Over 97% of individuals diagnosed with ductal carcinoma in situ (DCIS) will choose to receive guideline concordant care (GCC), which was originally designed to treat invasive cancers and is associated with treatment related morbidity. An alternative to GCC is active surveillance (AS) where therapy is delayed until medically necessary. Differences in mortality risk between the two approaches in women age 65+ are analyzed in this study. SEER and Medicare information on treatment during the first year after diagnosis was used to identify three cohorts based on treatment type and timing: GCC (N = 21,772; immediate consent for treatment), AS1 (N = 431; delayed treatment within 365 days), and AS2 (N = 205; no treatment/ongoing AS). A propensity score-based approach provided pseudorandomization between GCC and AS groups and survival was then compared. Strong influence of comorbidities on the treatment received was observed for all age-groups, with the greatest burden observed in the AS2 group. All-cause and breast-cancer-specific mortality hazard ratios (HR) for AS1 were not statistically different from the GCC group; AS2 was associated with notably higher risk for both all-cause (HR:3.54; CI:3.29, 3.82) and breast-cancer-specific (HR:10.73; CI:8.63,13.35) mortality. Cumulative mortality was substantially higher from other causes than from breast cancer, regardless of treatment group. Women managed with AS for DCIS had higher all-cause and breast-cancer-specific mortality. This effect declined after accounting for baseline comorbidities. Delays of up to 12 months in initiation of GCC did not underperform immediate surgery.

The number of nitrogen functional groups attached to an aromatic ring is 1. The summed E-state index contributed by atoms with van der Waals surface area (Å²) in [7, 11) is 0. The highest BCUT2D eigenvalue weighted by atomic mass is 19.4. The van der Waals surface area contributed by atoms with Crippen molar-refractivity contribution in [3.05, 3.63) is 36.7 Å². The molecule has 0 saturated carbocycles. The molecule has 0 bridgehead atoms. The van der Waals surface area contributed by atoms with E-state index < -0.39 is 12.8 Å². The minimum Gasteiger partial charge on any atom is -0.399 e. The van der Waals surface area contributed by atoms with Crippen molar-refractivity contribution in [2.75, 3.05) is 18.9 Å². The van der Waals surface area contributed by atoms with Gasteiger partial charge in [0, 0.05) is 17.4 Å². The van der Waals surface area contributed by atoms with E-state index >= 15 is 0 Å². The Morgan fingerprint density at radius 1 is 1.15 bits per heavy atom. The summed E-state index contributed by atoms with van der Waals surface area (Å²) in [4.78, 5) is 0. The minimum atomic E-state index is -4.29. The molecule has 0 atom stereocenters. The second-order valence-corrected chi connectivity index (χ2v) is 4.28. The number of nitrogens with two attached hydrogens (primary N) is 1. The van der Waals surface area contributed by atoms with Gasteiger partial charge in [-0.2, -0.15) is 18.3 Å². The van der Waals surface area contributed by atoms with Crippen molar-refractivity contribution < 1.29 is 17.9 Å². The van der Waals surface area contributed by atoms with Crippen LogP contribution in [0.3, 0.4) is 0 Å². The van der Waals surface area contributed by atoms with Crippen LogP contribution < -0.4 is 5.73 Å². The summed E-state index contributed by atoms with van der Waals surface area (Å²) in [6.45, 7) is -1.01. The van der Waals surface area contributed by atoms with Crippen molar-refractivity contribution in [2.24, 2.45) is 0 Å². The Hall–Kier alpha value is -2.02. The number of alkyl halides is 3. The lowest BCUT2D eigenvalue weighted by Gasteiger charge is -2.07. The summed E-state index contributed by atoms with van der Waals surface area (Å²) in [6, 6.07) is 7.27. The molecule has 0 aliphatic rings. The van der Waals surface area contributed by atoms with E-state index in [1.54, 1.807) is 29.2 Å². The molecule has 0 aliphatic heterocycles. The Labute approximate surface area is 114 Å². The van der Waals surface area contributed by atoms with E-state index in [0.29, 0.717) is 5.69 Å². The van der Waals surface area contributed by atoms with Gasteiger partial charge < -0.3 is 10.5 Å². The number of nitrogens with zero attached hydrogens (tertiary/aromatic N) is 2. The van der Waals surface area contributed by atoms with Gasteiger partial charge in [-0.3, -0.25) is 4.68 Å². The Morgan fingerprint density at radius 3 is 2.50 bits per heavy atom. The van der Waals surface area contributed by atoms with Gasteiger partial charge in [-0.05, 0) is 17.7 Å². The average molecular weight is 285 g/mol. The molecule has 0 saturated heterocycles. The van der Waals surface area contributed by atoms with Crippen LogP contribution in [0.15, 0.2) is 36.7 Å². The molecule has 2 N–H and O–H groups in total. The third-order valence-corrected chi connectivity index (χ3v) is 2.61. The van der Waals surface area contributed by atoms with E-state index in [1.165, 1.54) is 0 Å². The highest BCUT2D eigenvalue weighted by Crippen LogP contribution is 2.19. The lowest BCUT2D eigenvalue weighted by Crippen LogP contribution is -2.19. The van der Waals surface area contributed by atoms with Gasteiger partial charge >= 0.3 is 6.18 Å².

Authors